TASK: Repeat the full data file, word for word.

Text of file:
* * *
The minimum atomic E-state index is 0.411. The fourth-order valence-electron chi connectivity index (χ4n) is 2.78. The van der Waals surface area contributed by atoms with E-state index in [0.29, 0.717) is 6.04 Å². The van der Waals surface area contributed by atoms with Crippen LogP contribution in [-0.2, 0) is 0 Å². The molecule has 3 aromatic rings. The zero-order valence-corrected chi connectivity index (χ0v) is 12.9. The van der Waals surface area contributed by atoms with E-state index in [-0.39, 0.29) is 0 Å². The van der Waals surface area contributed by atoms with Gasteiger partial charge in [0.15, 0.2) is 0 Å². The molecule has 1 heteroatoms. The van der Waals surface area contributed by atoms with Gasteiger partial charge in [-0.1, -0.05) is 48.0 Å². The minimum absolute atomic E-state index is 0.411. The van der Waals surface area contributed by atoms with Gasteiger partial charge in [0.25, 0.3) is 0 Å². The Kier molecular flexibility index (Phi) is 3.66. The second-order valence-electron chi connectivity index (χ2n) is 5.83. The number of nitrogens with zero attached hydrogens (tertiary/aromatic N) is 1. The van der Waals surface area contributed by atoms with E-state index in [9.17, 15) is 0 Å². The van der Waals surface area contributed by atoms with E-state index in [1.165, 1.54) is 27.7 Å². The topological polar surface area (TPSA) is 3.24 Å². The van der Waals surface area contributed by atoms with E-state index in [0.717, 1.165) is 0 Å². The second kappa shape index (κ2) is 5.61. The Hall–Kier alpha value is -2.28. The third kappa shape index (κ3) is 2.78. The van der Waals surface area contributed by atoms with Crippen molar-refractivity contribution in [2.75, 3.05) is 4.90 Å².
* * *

The minimum atomic E-state index is 0.411. The fourth-order valence-electron chi connectivity index (χ4n) is 2.78. The van der Waals surface area contributed by atoms with E-state index in [0.29, 0.717) is 6.04 Å². The van der Waals surface area contributed by atoms with Crippen LogP contribution in [-0.2, 0) is 0 Å². The molecule has 3 aromatic rings. The zero-order valence-corrected chi connectivity index (χ0v) is 12.9. The van der Waals surface area contributed by atoms with E-state index in [-0.39, 0.29) is 0 Å². The van der Waals surface area contributed by atoms with Gasteiger partial charge in [0.15, 0.2) is 0 Å². The molecule has 1 heteroatoms. The van der Waals surface area contributed by atoms with Gasteiger partial charge in [-0.1, -0.05) is 48.0 Å². The minimum absolute atomic E-state index is 0.411. The van der Waals surface area contributed by atoms with Gasteiger partial charge in [0.25, 0.3) is 0 Å². The Kier molecular flexibility index (Phi) is 3.66. The second-order valence-electron chi connectivity index (χ2n) is 5.83. The number of nitrogens with zero attached hydrogens (tertiary/aromatic N) is 1. The van der Waals surface area contributed by atoms with E-state index in [9.17, 15) is 0 Å². The van der Waals surface area contributed by atoms with E-state index in [1.165, 1.54) is 27.7 Å². The topological polar surface area (TPSA) is 3.24 Å². The van der Waals surface area contributed by atoms with E-state index in [0.717, 1.165) is 0 Å². The second kappa shape index (κ2) is 5.61. The Hall–Kier alpha value is -2.28. The third kappa shape index (κ3) is 2.78. The van der Waals surface area contributed by atoms with Crippen molar-refractivity contribution in [2.75, 3.05) is 4.90 Å².